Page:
Several years ago, then Prime Minister Vladimir Putin declared that the under used and under equipped shipbuilding sector would be transformed into a global-leader in the design and construction of offshore platforms and drilling rigs.

Of even greater interest was the initial challenge given at the time – to develop a whole new generation of ice-resistant platforms for Arctic drilling. Moscow had already recognized it could arrest a serious decline in its mature Western Siberian fields only by moving out in three directions. They are:

  • Into highly promising but infrastructure-poor Eastern Siberian;
  • Onto the continental shelf; or,
  • North of the Arctic Circle.

The U.S. Geological Survey (USGS) then issued its long-awaited Circum-Arctic Resource Appraisal (CARA). This major multi-year effort evaluated petroleum resource potential for all areas north of the Arctic Circle (66.56° north latitude) having at least a 10% chance of one or more significant oil or gas accumulation (50 million barrels of oil equivalent or above).

CARA concluded that 84% of the total undiscovered oil and gas left in the world is sitting offshore, the bulk of it in three huge Arctic basins. Russia, the survey concluded, controlled the largest single chunk of it.

But the remainder of what was extractable would also require new equipment to exploit, regardless of who controlled the fields. Russia would be the first in, with several projects already moving to production. It would also need the equipment first.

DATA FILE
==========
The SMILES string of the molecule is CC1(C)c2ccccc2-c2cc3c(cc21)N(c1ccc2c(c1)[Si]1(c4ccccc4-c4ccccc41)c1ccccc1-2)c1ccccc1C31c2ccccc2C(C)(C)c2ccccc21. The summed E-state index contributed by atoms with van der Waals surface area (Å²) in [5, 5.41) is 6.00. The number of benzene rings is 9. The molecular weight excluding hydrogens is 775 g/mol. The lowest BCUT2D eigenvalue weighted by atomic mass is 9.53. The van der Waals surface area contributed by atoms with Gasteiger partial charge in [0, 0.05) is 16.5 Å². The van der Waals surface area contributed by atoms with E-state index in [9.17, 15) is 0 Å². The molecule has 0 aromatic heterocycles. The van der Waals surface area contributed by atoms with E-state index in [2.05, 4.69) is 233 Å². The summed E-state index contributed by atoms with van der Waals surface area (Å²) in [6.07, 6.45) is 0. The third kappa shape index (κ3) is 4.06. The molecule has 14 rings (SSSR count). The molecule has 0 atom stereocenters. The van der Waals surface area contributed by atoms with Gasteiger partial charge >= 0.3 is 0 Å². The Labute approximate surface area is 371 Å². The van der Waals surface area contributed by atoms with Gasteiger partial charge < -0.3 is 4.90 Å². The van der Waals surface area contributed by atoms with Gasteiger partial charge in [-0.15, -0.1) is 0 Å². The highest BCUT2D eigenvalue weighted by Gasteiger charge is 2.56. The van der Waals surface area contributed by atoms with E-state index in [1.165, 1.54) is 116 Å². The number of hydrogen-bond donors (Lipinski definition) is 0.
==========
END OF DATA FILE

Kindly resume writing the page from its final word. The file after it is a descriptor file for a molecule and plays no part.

That has already taken place. The country completed the world’s first ice-resistant drilling platform at one of those former Russian naval shipbuilding bases and successfully towed it out above the Arctic Circle. It will be set up for production next year.

The Boston Connection to Russian Exploration

Moscow has demonstrated it can do the job. What it now needs is infusion of Western technology and expertise, along with a major injection of investment. The Russian venture funds will provide some of that “private sector” stimulus (forgetting for a moment that the funds may be categorized as private but actually are comprised primarily of state funds).

But the country needs to parlay these billions into much larger commitments by private venture funds in other parts of the world, especially those providing access to markets where the needed technology is located.

That introduces the Boston connection.

Established in 2006, but becoming an element of broader interest only recently, RVC-USA is an American arm of the state-supported Russian Venture Co and is headquartered not too far from the Charles River Basin. To date, it has funded several of the larger ventures.

From all Russian initiatives, there have been 45 deals in the past five years having an aggregate value of less than $700 million and comprising a widely divergent market penetration.

It’s a start. But it’s not what the Kremlin or the venture initiatives have in mind. With the transition to Arctic exploration, the country will require significantly more investment.

Which leads me to suggest that we are about to see a larger venture initiative advancing, with some interesting action coming through Boston.

There are other indications emerging. For the first time, the number of financial representatives invited to these annual meetings almost equal the number of representatives from Russian oil companies.

And also for the first time, all seven Russian state-sponsored venture funds are present, as is RVC-USA.

I think we may be on to something interesting shaking out before the next of these sessions takes place at the end of 2013. I’ll keep you in the loop on how these conversations turn out.